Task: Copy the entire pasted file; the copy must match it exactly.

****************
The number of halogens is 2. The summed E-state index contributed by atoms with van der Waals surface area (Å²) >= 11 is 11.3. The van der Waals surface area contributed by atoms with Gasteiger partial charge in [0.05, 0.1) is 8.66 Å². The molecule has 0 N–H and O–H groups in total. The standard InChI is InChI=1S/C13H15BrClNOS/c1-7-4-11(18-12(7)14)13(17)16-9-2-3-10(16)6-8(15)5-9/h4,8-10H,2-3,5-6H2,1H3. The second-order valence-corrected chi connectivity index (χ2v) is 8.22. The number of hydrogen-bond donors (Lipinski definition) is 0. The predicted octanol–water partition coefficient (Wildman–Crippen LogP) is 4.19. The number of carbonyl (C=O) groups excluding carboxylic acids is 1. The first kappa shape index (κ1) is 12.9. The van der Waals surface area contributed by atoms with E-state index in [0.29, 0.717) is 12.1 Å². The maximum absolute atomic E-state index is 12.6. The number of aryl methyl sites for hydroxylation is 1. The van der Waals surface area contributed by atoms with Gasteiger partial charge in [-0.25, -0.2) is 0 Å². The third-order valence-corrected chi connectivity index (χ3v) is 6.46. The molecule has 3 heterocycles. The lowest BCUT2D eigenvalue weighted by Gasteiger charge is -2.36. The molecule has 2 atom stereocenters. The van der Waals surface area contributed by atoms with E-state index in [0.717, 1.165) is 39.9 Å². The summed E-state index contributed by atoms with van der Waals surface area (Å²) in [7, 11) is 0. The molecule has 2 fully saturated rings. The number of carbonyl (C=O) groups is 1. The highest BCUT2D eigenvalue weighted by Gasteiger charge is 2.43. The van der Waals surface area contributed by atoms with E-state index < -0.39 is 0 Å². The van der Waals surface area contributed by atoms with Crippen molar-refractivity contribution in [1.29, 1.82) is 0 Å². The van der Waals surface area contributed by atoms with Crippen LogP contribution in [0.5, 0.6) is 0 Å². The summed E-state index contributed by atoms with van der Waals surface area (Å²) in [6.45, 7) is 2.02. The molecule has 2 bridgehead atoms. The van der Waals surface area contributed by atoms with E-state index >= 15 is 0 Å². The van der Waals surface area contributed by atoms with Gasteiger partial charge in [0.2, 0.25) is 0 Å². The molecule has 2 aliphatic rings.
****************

The number of halogens is 2. The summed E-state index contributed by atoms with van der Waals surface area (Å²) >= 11 is 11.3. The van der Waals surface area contributed by atoms with Gasteiger partial charge in [0.05, 0.1) is 8.66 Å². The molecule has 0 N–H and O–H groups in total. The standard InChI is InChI=1S/C13H15BrClNOS/c1-7-4-11(18-12(7)14)13(17)16-9-2-3-10(16)6-8(15)5-9/h4,8-10H,2-3,5-6H2,1H3. The second-order valence-corrected chi connectivity index (χ2v) is 8.22. The number of hydrogen-bond donors (Lipinski definition) is 0. The predicted octanol–water partition coefficient (Wildman–Crippen LogP) is 4.19. The number of carbonyl (C=O) groups excluding carboxylic acids is 1. The first kappa shape index (κ1) is 12.9. The van der Waals surface area contributed by atoms with E-state index in [0.29, 0.717) is 12.1 Å². The maximum absolute atomic E-state index is 12.6. The number of aryl methyl sites for hydroxylation is 1. The van der Waals surface area contributed by atoms with Gasteiger partial charge in [-0.25, -0.2) is 0 Å². The third-order valence-corrected chi connectivity index (χ3v) is 6.46. The molecule has 3 heterocycles. The lowest BCUT2D eigenvalue weighted by Gasteiger charge is -2.36. The molecule has 2 atom stereocenters. The van der Waals surface area contributed by atoms with E-state index in [0.717, 1.165) is 39.9 Å². The summed E-state index contributed by atoms with van der Waals surface area (Å²) in [7, 11) is 0. The molecule has 2 fully saturated rings. The number of carbonyl (C=O) groups is 1. The highest BCUT2D eigenvalue weighted by Gasteiger charge is 2.43. The van der Waals surface area contributed by atoms with E-state index < -0.39 is 0 Å². The van der Waals surface area contributed by atoms with Crippen molar-refractivity contribution in [1.29, 1.82) is 0 Å². The van der Waals surface area contributed by atoms with Crippen LogP contribution in [0.5, 0.6) is 0 Å². The summed E-state index contributed by atoms with van der Waals surface area (Å²) in [6.45, 7) is 2.02. The molecule has 2 bridgehead atoms. The van der Waals surface area contributed by atoms with E-state index >= 15 is 0 Å². The van der Waals surface area contributed by atoms with Gasteiger partial charge in [0.2, 0.25) is 0 Å². The molecule has 2 aliphatic rings.